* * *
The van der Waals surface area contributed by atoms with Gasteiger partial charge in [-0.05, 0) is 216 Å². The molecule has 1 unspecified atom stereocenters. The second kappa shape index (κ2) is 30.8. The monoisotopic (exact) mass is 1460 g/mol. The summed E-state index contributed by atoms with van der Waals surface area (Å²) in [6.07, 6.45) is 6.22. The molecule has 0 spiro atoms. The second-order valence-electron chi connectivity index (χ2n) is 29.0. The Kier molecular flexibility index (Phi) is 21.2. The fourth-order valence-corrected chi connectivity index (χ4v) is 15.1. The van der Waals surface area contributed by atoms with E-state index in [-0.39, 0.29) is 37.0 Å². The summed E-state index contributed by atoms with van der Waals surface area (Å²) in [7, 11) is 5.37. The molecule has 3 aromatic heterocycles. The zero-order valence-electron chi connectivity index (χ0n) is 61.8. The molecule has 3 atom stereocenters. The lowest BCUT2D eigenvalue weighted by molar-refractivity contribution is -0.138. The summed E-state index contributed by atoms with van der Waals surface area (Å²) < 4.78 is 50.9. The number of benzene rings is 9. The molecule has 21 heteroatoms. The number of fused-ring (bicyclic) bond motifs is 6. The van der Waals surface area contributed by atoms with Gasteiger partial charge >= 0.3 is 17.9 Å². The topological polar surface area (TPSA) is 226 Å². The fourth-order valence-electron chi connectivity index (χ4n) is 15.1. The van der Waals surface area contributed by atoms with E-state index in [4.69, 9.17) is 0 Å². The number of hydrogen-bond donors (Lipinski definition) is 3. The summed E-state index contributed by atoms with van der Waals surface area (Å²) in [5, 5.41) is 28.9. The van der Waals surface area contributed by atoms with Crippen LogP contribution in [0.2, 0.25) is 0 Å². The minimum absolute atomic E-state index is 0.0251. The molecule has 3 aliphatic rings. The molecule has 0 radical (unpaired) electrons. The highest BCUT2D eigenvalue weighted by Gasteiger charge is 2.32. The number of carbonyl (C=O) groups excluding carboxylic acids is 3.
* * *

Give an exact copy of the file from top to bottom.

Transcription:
The van der Waals surface area contributed by atoms with Gasteiger partial charge in [-0.05, 0) is 216 Å². The molecule has 1 unspecified atom stereocenters. The second kappa shape index (κ2) is 30.8. The monoisotopic (exact) mass is 1460 g/mol. The summed E-state index contributed by atoms with van der Waals surface area (Å²) in [6.07, 6.45) is 6.22. The molecule has 0 spiro atoms. The second-order valence-electron chi connectivity index (χ2n) is 29.0. The Kier molecular flexibility index (Phi) is 21.2. The fourth-order valence-corrected chi connectivity index (χ4v) is 15.1. The van der Waals surface area contributed by atoms with E-state index in [-0.39, 0.29) is 37.0 Å². The summed E-state index contributed by atoms with van der Waals surface area (Å²) in [7, 11) is 5.37. The molecule has 3 aromatic heterocycles. The zero-order valence-electron chi connectivity index (χ0n) is 61.8. The molecule has 3 atom stereocenters. The lowest BCUT2D eigenvalue weighted by molar-refractivity contribution is -0.138. The summed E-state index contributed by atoms with van der Waals surface area (Å²) < 4.78 is 50.9. The number of benzene rings is 9. The molecule has 21 heteroatoms. The number of fused-ring (bicyclic) bond motifs is 6. The van der Waals surface area contributed by atoms with Gasteiger partial charge >= 0.3 is 17.9 Å². The topological polar surface area (TPSA) is 226 Å². The fourth-order valence-electron chi connectivity index (χ4n) is 15.1. The van der Waals surface area contributed by atoms with E-state index in [4.69, 9.17) is 0 Å². The number of hydrogen-bond donors (Lipinski definition) is 3. The summed E-state index contributed by atoms with van der Waals surface area (Å²) in [5, 5.41) is 28.9. The van der Waals surface area contributed by atoms with Crippen LogP contribution in [0.2, 0.25) is 0 Å². The minimum absolute atomic E-state index is 0.0251. The molecule has 3 aliphatic rings. The molecule has 0 radical (unpaired) electrons. The highest BCUT2D eigenvalue weighted by Gasteiger charge is 2.32. The number of carbonyl (C=O) groups excluding carboxylic acids is 3.